The recent enactment in Québec of An Act to modernize legislative provisions as regards the protection of personal information (hereinafter called “Act 25”), formerly known as Bill 64, has led to significant changes for organizations that collect, communicate, and use personal information in Québec.

While organizations have already had to comply with the first wave of requirements, which came into force in September 2022, a new set of requirements is coming as soon as September 2023. They will require significant preparation and effort for effective implementation.

Recap of Act 25

Based in large part on Europe’s “General Data Protection Regulation” (GDPR), this new provincial law is intended to give more rights to individuals who share their personal information and, at the same time, it institutes a general principle of transparency. Going forward, a person who consents to share his or her personal information with an organization must understand how that information will be used, communicated, and possibly shared with third parties.

To guide organizations and businesses through this process, our professionals have developed a comprehensive guide that presents the law and the constraints it poses, but also the opportunities that arise from it, presented in 11 areas of compliance.

The following pages describe how KPMG in Canada can help private and public sector organizations comply with and operationalize the requirements related to one of these areas of compliance: transparency and consent.

The importance of obtaining valid consent

To be valid, consent must be expressed in a clear and free manner, obtained by means of simple and clear language. Bill 25 also provides that consent must be obtained directly and not masked within an abundance of information.

In addition to the above, in order for consent to be valid, an organization must inform the individual who is sharing personal information of the following:

  • The purposes for which the information is being collected
  • The means used to collect the information
  • One’s rights of access, correction and withdrawing of consent to use the information collected
  • The categories of third parties to whom it is necessary to release the information for the defined purposes
  • The possibility that the information will be disclosed outside Québec

The Commission d'accès à l'information (CAI) recently published draft guidelines on consent which provide illustrations and set out the CAI's interpretation of certain provisions of the law, in particular with regard to applicable requirements when using sensitive personal information for secondary purposes.

Who needs to give their consent?

The consent requirements must be met for customers and prospects, but also for employees and job applicants: in short, for all individuals who share personal information, i.e., any information that allows an individual to be identified, directly or indirectly, with an organization.

However, as of September 22, 2023, Act 25 will exclude from application of this law, information and contact details relating to business contacts: employer, position, business contact information (email address, company address, business telephone number, etc.).

Operationalization of consent with KPMG

KPMG has a methodology and the practical experience required to help you implement sound consent management strategies.

Operationalization of consent with KPMG


Identify the business needs

  • Serious and legitimate purposes
  • Primary purposes: the personal information needed to provide services or engage in business activities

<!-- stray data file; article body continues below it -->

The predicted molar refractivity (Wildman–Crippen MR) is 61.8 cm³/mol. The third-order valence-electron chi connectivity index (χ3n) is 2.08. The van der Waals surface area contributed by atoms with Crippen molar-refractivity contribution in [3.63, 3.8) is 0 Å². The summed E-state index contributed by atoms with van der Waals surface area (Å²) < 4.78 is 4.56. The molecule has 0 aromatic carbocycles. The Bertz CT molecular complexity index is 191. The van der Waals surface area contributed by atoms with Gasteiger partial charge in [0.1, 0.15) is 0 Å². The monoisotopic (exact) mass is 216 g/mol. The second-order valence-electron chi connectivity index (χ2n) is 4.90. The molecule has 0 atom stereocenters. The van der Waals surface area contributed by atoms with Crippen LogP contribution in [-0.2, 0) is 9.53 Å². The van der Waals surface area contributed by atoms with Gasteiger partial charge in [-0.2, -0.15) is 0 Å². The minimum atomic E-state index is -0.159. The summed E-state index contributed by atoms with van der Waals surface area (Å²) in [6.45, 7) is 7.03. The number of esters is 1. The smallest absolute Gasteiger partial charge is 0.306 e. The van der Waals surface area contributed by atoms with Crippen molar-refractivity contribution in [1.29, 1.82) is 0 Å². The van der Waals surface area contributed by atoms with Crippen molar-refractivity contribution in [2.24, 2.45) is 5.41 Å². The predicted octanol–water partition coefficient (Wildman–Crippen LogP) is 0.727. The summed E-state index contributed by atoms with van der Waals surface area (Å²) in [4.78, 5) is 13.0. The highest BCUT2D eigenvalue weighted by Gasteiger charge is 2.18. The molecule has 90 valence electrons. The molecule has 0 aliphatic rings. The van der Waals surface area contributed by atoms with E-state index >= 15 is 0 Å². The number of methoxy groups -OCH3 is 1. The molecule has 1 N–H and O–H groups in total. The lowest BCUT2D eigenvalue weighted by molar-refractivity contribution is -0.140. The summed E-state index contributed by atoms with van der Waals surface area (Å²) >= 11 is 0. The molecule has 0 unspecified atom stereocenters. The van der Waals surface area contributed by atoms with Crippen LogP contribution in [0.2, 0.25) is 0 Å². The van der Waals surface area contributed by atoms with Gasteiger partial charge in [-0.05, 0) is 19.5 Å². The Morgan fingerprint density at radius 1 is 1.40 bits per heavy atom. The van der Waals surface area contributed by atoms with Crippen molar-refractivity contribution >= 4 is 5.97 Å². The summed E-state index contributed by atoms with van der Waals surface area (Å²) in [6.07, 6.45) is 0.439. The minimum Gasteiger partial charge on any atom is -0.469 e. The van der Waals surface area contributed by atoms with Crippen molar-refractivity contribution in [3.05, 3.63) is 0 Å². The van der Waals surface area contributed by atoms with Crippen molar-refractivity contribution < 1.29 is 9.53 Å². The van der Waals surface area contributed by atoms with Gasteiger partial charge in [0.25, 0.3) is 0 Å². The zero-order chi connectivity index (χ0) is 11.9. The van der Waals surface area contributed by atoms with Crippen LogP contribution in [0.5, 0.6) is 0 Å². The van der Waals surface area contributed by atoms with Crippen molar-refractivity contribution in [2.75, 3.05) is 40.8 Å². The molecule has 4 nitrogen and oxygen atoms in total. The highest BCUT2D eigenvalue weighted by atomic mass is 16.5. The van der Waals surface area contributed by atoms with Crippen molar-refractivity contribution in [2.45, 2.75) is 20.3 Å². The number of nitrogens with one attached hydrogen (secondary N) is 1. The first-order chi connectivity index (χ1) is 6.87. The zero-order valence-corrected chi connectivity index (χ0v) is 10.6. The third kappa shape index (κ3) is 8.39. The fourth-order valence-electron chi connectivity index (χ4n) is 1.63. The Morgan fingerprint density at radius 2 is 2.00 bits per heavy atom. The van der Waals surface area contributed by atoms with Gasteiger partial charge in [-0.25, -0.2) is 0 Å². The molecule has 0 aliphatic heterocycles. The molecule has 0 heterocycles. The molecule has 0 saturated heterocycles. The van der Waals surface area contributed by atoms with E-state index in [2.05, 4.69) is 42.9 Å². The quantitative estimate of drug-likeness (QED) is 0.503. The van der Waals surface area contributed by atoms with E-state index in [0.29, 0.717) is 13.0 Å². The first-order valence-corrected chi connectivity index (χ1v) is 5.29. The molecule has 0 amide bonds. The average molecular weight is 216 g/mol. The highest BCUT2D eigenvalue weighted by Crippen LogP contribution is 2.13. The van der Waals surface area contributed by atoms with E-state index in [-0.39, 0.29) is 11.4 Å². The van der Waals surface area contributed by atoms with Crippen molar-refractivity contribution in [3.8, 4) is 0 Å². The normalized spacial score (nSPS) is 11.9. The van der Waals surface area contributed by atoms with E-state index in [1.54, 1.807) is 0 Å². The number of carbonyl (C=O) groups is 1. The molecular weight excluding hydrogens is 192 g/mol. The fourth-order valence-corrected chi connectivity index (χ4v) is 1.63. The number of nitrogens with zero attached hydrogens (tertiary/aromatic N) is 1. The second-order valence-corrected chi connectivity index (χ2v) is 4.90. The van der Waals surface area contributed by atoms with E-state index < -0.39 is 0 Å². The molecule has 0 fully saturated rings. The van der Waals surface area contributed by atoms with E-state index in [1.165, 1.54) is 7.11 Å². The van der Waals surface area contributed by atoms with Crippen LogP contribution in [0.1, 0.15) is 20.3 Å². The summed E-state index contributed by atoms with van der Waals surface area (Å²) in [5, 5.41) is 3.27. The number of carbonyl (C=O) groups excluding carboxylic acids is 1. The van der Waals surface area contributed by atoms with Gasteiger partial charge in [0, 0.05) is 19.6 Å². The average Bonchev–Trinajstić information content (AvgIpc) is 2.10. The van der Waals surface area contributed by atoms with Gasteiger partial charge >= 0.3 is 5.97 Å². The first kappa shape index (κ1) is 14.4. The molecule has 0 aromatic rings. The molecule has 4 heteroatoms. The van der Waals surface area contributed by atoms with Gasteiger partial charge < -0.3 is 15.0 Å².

• Secondary purposes: other purposes that are not essential to providing services or business activities

Validate the business context

  • People: existing customers, new customers, prospects, job applicants, employees
  • Channel and medium (paper, electronic, digital)
  • Consent obtained directly or through a third party
  • Sensitive or non-sensitive personal information


  • Intended purposes: primary and secondary
  • How consent is obtained for new clients (presumed, opt-out, opt-in) depending on the context and the channel
  • Management strategy for existing clients
  • Requirements for consent management (use – processing of opt-out requests)
  • Functional needs and requirements for a management solution



  • Developing the wording and review of the notice on protection of personal information to cover the information requirements
  • Validation of key moments in the customer journey
  • Changes to the documentation used in business activities involving the collection of personal information as part of the customer journey
  • Tailoring the means to the specific nature of the business activities
  • Optimization of how consent is obtained, based on the customer journey

Management and solution

  • Form of retention
  • Implementation of a solution for validating the status and management of consent withdrawals

Organizations need to implement consent management to ensure that consents from existing and future customers are valid if they are to deliver an optimal experience, maintain the trust of stakeholders and reduce the reputational risks that arise from poor management.

This strategy needs to consider

Compliance requirements
magnifying glass with dollar
Financial resources
connected dots
Physical resources
Human resources
Technological resources

Have a sound basis for planning the implementation

KPMG starts by asking clients to take positions on the issues that will guide the work on implementation.

Positioning Steps to be performed

Scope (who)

For which entities is personal information collected?

Which types of people are targeted for consent?

  • Identify business and operational needs
  • Validate the business context
  • Define use cases
  • Make an inventory of the processes involving the collection of personal information
  • Identify the specific characteristics of each entity (if applicable)

Ways consent will be obtained (how)

How will individuals’ consent be obtained?